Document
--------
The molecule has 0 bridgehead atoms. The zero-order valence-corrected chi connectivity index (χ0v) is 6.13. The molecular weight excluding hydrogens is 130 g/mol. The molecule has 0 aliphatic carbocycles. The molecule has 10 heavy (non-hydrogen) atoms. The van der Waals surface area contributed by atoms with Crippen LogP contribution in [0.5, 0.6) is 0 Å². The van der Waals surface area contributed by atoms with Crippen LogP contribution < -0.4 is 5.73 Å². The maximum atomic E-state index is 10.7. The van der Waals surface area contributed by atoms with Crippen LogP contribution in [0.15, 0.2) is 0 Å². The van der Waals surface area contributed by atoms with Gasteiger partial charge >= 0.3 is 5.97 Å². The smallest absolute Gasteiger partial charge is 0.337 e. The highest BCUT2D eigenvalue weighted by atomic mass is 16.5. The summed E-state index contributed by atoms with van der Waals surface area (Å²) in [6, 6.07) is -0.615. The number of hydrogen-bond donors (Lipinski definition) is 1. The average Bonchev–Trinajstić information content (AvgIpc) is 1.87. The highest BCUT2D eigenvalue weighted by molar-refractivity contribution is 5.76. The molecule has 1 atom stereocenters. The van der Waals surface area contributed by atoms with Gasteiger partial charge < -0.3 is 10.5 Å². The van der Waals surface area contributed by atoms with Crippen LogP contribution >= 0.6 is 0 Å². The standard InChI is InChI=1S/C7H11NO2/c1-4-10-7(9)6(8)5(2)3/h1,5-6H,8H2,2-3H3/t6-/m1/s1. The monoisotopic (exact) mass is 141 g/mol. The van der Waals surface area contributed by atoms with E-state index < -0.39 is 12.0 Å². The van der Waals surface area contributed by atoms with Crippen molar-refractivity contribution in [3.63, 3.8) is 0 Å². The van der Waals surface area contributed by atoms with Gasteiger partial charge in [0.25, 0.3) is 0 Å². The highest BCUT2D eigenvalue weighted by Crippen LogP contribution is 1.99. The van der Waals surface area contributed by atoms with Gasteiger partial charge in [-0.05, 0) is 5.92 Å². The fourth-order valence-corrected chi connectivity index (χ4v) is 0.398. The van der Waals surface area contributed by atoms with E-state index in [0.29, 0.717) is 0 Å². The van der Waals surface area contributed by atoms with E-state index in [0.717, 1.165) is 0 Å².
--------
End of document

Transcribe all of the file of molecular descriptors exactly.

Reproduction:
The molecule has 0 bridgehead atoms. The zero-order valence-corrected chi connectivity index (χ0v) is 6.13. The molecular weight excluding hydrogens is 130 g/mol. The molecule has 0 aliphatic carbocycles. The molecule has 10 heavy (non-hydrogen) atoms. The van der Waals surface area contributed by atoms with Crippen LogP contribution in [0.5, 0.6) is 0 Å². The van der Waals surface area contributed by atoms with Crippen LogP contribution < -0.4 is 5.73 Å². The maximum atomic E-state index is 10.7. The van der Waals surface area contributed by atoms with Crippen LogP contribution in [0.15, 0.2) is 0 Å². The van der Waals surface area contributed by atoms with Gasteiger partial charge >= 0.3 is 5.97 Å². The smallest absolute Gasteiger partial charge is 0.337 e. The highest BCUT2D eigenvalue weighted by atomic mass is 16.5. The summed E-state index contributed by atoms with van der Waals surface area (Å²) in [6, 6.07) is -0.615. The number of hydrogen-bond donors (Lipinski definition) is 1. The average Bonchev–Trinajstić information content (AvgIpc) is 1.87. The highest BCUT2D eigenvalue weighted by molar-refractivity contribution is 5.76. The molecule has 1 atom stereocenters. The van der Waals surface area contributed by atoms with Gasteiger partial charge < -0.3 is 10.5 Å². The van der Waals surface area contributed by atoms with Crippen LogP contribution >= 0.6 is 0 Å². The standard InChI is InChI=1S/C7H11NO2/c1-4-10-7(9)6(8)5(2)3/h1,5-6H,8H2,2-3H3/t6-/m1/s1. The monoisotopic (exact) mass is 141 g/mol. The van der Waals surface area contributed by atoms with E-state index < -0.39 is 12.0 Å². The van der Waals surface area contributed by atoms with Crippen molar-refractivity contribution in [3.63, 3.8) is 0 Å². The van der Waals surface area contributed by atoms with Gasteiger partial charge in [0.25, 0.3) is 0 Å². The highest BCUT2D eigenvalue weighted by Crippen LogP contribution is 1.99. The van der Waals surface area contributed by atoms with Gasteiger partial charge in [-0.05, 0) is 5.92 Å². The fourth-order valence-corrected chi connectivity index (χ4v) is 0.398. The van der Waals surface area contributed by atoms with E-state index in [0.29, 0.717) is 0 Å². The van der Waals surface area contributed by atoms with E-state index in [0.717, 1.165) is 0 Å².